Our two-year quest to elect a president will (mercifully) conclude next Tuesday. No more campaign stops in Ohio, no more 30-second attack ads, no more fundraising letters — well, those letters are likely to keep coming. But a cold, hard reading of the most important trends and numbers tells us that Mitt Romney will be elected America’s 45th president. Here are the reasons why.
The composition of the electorate favors the GOP: Polls by both Gallup and Rasmussen predict a partisan electorate modeled more closely after 2004 than 2008. In 2004, the GOP’s edge among self-identified Republicans and the larger category of “lean Republican” carried George W. Bush to a narrow win. In 2008, Democrats held a large partisan edge (Gallup plus-12, Rasmussen plus-7), and then-Sen. Barack Obama coasted to victory. While it was not uncommon for surveys earlier this year to find Democrats’ partisan edge approaching double digits, both pollsters now see an electorate evenly divided between the parties with a slight edge to the GOP due primarily to heightened Republican voter intensity. Other surveys still show an edge to Democrats, but the margins are down to 3 or 4 percentage points.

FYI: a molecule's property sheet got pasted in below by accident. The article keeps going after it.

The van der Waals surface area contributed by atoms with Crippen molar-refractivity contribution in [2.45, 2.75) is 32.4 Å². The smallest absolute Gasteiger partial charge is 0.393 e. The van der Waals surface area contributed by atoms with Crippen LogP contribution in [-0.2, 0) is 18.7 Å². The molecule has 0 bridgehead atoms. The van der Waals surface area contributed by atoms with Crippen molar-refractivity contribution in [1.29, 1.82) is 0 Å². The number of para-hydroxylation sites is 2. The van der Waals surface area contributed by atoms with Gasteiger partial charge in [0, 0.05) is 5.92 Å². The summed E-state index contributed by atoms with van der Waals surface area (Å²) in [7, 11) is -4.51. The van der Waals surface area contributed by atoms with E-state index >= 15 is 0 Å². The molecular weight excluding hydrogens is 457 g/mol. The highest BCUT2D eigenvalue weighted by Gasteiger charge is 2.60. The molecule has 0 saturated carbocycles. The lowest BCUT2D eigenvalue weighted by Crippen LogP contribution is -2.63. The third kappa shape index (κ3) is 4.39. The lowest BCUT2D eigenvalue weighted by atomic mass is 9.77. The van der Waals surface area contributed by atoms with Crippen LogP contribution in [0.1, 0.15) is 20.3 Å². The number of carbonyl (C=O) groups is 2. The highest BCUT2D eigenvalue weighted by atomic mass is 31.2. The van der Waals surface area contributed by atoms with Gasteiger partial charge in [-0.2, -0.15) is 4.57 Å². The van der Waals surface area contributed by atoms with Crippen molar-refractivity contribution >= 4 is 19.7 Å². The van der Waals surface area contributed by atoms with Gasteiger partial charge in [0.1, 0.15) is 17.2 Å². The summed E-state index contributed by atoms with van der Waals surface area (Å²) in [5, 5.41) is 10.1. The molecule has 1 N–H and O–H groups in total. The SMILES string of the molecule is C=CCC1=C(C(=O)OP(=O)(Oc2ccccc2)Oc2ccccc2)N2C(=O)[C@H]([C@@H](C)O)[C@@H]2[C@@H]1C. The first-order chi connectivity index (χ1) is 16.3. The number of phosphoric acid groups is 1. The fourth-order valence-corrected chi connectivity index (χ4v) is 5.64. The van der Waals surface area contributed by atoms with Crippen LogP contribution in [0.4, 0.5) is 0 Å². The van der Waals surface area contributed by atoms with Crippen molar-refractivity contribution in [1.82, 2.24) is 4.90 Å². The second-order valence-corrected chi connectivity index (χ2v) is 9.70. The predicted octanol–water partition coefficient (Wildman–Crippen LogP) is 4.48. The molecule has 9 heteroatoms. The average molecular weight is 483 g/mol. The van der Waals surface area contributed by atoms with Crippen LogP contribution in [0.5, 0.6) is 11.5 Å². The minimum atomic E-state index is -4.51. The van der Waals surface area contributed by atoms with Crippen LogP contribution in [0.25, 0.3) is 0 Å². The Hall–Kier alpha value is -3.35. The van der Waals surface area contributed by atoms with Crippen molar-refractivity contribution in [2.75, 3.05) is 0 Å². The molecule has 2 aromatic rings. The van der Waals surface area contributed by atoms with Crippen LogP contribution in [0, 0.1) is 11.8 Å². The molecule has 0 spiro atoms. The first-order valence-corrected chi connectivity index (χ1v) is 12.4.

In addition, surveys by the Tarrance Group find Romney with a double-digit lead among independents , a group vitally concerned about the economy and job creation, precisely the Romney closing message in the campaign. For that reason, Tarrance partner Ed Goeas feels that this Republican advantage could actually grow as Election Day approaches, resulting in a potentially larger GOP victory than is now being forecast.
The GOP ground game rivals the Democrats’: This is a surprising finding of two national surveys (ABC-Washington Post and NBC-Wall Street Journal). The number of households that report being contacted by the respective campaigns is virtually even. It was generally assumed that Obama would outperform his poll numbers because of superior organization, but that may not be the case. A wave of intensity and enthusiasm is powering one of the strongest Republican voter contact programs ever. Given the president’s deficit in the national polls, this can mean only bad news for Obama.